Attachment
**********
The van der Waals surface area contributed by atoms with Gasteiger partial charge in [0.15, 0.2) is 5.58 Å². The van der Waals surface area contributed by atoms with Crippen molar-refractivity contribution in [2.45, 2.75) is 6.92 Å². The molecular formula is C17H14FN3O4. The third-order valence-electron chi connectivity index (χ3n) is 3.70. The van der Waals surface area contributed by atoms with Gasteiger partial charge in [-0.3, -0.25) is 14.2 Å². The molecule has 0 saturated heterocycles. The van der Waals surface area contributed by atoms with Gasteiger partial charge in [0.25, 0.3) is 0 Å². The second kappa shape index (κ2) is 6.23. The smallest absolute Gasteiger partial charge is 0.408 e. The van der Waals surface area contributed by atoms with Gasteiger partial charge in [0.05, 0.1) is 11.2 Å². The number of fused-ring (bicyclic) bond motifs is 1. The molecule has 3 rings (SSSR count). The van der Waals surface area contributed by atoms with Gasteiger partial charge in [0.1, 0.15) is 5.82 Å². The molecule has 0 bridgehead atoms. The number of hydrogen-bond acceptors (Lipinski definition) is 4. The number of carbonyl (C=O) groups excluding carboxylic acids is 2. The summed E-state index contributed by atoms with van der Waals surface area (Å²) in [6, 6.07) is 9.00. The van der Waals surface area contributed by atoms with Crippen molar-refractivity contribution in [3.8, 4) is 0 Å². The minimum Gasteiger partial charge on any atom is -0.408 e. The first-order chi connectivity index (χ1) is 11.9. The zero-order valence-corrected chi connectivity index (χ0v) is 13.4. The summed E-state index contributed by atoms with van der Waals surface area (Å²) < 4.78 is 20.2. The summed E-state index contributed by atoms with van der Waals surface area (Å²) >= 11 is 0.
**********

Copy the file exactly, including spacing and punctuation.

The van der Waals surface area contributed by atoms with Gasteiger partial charge in [0.15, 0.2) is 5.58 Å². The van der Waals surface area contributed by atoms with Crippen molar-refractivity contribution in [2.45, 2.75) is 6.92 Å². The molecular formula is C17H14FN3O4. The third-order valence-electron chi connectivity index (χ3n) is 3.70. The van der Waals surface area contributed by atoms with Gasteiger partial charge in [-0.3, -0.25) is 14.2 Å². The molecule has 0 saturated heterocycles. The van der Waals surface area contributed by atoms with Gasteiger partial charge in [0.25, 0.3) is 0 Å². The second kappa shape index (κ2) is 6.23. The smallest absolute Gasteiger partial charge is 0.408 e. The van der Waals surface area contributed by atoms with Gasteiger partial charge in [0.05, 0.1) is 11.2 Å². The number of fused-ring (bicyclic) bond motifs is 1. The molecule has 3 rings (SSSR count). The van der Waals surface area contributed by atoms with Gasteiger partial charge in [0.1, 0.15) is 5.82 Å². The molecule has 0 bridgehead atoms. The number of hydrogen-bond acceptors (Lipinski definition) is 4. The number of carbonyl (C=O) groups excluding carboxylic acids is 2. The summed E-state index contributed by atoms with van der Waals surface area (Å²) in [6, 6.07) is 9.00. The van der Waals surface area contributed by atoms with Crippen molar-refractivity contribution in [3.8, 4) is 0 Å². The minimum Gasteiger partial charge on any atom is -0.408 e. The first-order chi connectivity index (χ1) is 11.9. The zero-order valence-corrected chi connectivity index (χ0v) is 13.4. The summed E-state index contributed by atoms with van der Waals surface area (Å²) < 4.78 is 20.2. The summed E-state index contributed by atoms with van der Waals surface area (Å²) >= 11 is 0.